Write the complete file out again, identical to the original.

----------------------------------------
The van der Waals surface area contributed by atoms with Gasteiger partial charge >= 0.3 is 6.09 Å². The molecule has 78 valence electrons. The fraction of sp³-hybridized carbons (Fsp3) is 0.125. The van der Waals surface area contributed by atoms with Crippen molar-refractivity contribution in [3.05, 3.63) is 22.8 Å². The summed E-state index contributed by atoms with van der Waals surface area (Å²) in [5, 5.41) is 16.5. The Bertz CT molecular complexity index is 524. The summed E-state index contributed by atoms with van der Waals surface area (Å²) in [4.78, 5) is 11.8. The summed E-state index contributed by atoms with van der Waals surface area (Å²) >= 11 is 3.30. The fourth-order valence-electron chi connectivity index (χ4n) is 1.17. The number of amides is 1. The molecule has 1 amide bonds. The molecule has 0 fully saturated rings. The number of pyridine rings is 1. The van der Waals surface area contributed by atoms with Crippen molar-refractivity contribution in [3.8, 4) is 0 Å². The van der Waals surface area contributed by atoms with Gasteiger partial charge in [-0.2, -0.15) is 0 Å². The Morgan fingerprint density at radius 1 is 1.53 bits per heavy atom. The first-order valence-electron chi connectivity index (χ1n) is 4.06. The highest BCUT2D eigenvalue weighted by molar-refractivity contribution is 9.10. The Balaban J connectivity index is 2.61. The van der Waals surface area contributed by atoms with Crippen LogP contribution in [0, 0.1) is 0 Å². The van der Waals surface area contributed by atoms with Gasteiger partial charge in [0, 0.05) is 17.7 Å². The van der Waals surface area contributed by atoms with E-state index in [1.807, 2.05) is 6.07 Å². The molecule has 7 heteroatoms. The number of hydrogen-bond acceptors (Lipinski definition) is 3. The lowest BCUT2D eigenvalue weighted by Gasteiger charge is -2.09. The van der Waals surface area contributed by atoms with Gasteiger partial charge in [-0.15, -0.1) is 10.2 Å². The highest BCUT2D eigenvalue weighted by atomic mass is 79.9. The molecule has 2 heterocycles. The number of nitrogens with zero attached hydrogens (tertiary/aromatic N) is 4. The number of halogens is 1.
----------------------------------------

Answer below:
The van der Waals surface area contributed by atoms with Gasteiger partial charge >= 0.3 is 6.09 Å². The molecule has 78 valence electrons. The fraction of sp³-hybridized carbons (Fsp3) is 0.125. The van der Waals surface area contributed by atoms with Crippen molar-refractivity contribution in [3.05, 3.63) is 22.8 Å². The summed E-state index contributed by atoms with van der Waals surface area (Å²) in [5, 5.41) is 16.5. The Bertz CT molecular complexity index is 524. The summed E-state index contributed by atoms with van der Waals surface area (Å²) in [4.78, 5) is 11.8. The summed E-state index contributed by atoms with van der Waals surface area (Å²) >= 11 is 3.30. The fourth-order valence-electron chi connectivity index (χ4n) is 1.17. The number of amides is 1. The molecule has 1 amide bonds. The molecule has 0 fully saturated rings. The number of pyridine rings is 1. The van der Waals surface area contributed by atoms with Crippen molar-refractivity contribution in [3.8, 4) is 0 Å². The van der Waals surface area contributed by atoms with Gasteiger partial charge in [-0.2, -0.15) is 0 Å². The Morgan fingerprint density at radius 1 is 1.53 bits per heavy atom. The first-order valence-electron chi connectivity index (χ1n) is 4.06. The highest BCUT2D eigenvalue weighted by molar-refractivity contribution is 9.10. The Balaban J connectivity index is 2.61. The van der Waals surface area contributed by atoms with Crippen LogP contribution in [0, 0.1) is 0 Å². The van der Waals surface area contributed by atoms with Gasteiger partial charge in [0, 0.05) is 17.7 Å². The van der Waals surface area contributed by atoms with E-state index in [1.807, 2.05) is 6.07 Å². The molecule has 7 heteroatoms. The number of hydrogen-bond acceptors (Lipinski definition) is 3. The lowest BCUT2D eigenvalue weighted by Gasteiger charge is -2.09. The van der Waals surface area contributed by atoms with Gasteiger partial charge in [-0.15, -0.1) is 10.2 Å². The highest BCUT2D eigenvalue weighted by atomic mass is 79.9. The molecule has 2 heterocycles. The number of nitrogens with zero attached hydrogens (tertiary/aromatic N) is 4. The number of halogens is 1.